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Morning all,

I was just thinking of a quick way to do a repetitive set of steps on c# files, kind of like a macro.

I want to create a method within visual studio 2012 that will allow me to call the following steps.

Remove and organise using statements
Find and replace "this." with ""

And if possible

Remove using statements that are specifically defined, for example

using Point = System.Windows.Point;

Fix missing namespaces after the above step

Any suggestions on the best approach so I am able to start investigating?
Updated 10-Jan-13 4:47am
Sergey Alexandrovich Kryukov 10-Jan-13 10:03am    
Unless you clearly explain the ultimate purpose of it, I doubt anyone will volunteer wasting time for this. As I'm not sure if it makes any sense...
PaulPrice 10-Jan-13 10:25am    
Quite simply I find myself cleaning up an old code base that has a lot (i mean a lot) of redundant statements and using statemebnts that are explicitly decalred as I showed above.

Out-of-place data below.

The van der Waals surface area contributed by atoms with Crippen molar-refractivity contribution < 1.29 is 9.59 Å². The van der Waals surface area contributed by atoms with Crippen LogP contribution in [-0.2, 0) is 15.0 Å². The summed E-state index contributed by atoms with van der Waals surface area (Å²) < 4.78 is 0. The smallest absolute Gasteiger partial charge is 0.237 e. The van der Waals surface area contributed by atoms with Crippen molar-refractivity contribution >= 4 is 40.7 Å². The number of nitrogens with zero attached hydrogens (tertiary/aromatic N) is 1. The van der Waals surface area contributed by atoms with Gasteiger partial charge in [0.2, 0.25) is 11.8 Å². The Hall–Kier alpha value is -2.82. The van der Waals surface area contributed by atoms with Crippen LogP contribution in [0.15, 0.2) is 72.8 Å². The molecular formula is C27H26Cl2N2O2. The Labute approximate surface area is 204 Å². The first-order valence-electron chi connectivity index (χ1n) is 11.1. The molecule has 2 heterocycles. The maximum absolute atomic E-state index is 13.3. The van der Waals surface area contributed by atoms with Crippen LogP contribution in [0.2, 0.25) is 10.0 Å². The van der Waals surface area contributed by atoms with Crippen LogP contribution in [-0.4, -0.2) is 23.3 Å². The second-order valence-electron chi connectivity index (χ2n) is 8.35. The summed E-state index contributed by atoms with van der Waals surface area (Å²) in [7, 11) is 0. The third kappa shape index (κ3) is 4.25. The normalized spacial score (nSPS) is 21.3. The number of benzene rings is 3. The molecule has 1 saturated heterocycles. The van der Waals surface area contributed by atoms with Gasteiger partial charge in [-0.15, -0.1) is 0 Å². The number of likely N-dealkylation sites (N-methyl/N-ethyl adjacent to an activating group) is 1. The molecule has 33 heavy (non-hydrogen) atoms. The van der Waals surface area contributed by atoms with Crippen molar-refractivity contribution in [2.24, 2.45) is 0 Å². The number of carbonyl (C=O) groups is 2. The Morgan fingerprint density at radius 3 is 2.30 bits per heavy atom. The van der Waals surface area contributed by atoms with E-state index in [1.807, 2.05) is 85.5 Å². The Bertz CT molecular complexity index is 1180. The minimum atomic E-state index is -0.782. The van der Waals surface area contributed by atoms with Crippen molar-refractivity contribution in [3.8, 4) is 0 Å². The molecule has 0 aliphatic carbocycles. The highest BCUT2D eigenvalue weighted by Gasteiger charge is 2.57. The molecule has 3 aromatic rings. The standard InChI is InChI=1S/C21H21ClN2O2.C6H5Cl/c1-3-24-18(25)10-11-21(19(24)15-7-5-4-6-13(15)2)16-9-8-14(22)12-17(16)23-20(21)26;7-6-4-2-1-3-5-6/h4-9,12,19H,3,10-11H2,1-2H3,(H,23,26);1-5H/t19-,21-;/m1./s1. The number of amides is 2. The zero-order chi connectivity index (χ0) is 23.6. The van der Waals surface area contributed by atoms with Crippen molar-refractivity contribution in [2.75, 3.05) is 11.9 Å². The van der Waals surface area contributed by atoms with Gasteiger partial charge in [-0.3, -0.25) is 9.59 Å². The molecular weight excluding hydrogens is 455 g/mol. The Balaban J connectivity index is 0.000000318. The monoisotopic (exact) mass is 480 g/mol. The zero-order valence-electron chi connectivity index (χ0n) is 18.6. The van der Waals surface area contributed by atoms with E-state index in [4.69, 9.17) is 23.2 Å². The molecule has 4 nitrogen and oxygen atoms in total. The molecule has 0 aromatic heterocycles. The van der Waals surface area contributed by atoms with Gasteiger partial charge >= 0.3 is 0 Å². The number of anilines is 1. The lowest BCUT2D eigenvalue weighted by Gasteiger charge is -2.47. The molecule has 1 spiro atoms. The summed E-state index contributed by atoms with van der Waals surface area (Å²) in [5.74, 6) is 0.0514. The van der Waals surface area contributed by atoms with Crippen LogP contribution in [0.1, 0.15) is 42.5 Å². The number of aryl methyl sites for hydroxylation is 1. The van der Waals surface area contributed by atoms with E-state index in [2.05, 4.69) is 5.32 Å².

I would like to automate this and would like opionions on possible avenues I can investigate. Not full answers as to how to do it.

Does that make sense?
Sergey Alexandrovich Kryukov 10-Jan-13 11:17am    
You see, this is a pretty modest task. If you want to develop a whole Visual Studio add-on, which is not a very simple task, will it justify all the effort? It it will, just go ahead with Visual Studio add-ons; developing of which is well documented...
A macro? (Sigh...)
Richard MacCutchan 10-Jan-13 11:08am    
I only have the Express editions of VS, but in a previous life I used the pro edition and it allowed you to create (record) and run macros. It should be a fairly simple matter to create a macro that does find and replace for most of the specific cases you have in mind.

1 solution

I don't know of any tool which will do that for you - I would suggest that it might be best to write an application to do it outside of VS.

However, I would exercise extreme caution with the "this." removal - I know why you want to, and I agree it is both ugly and unnecessary. But... There are cases when you need it:
public int Lines { get; set;}
public MyClass(int Lines)
   this.Lines = Lines + 10;
Without the "this." part the code fails to initialize the property.
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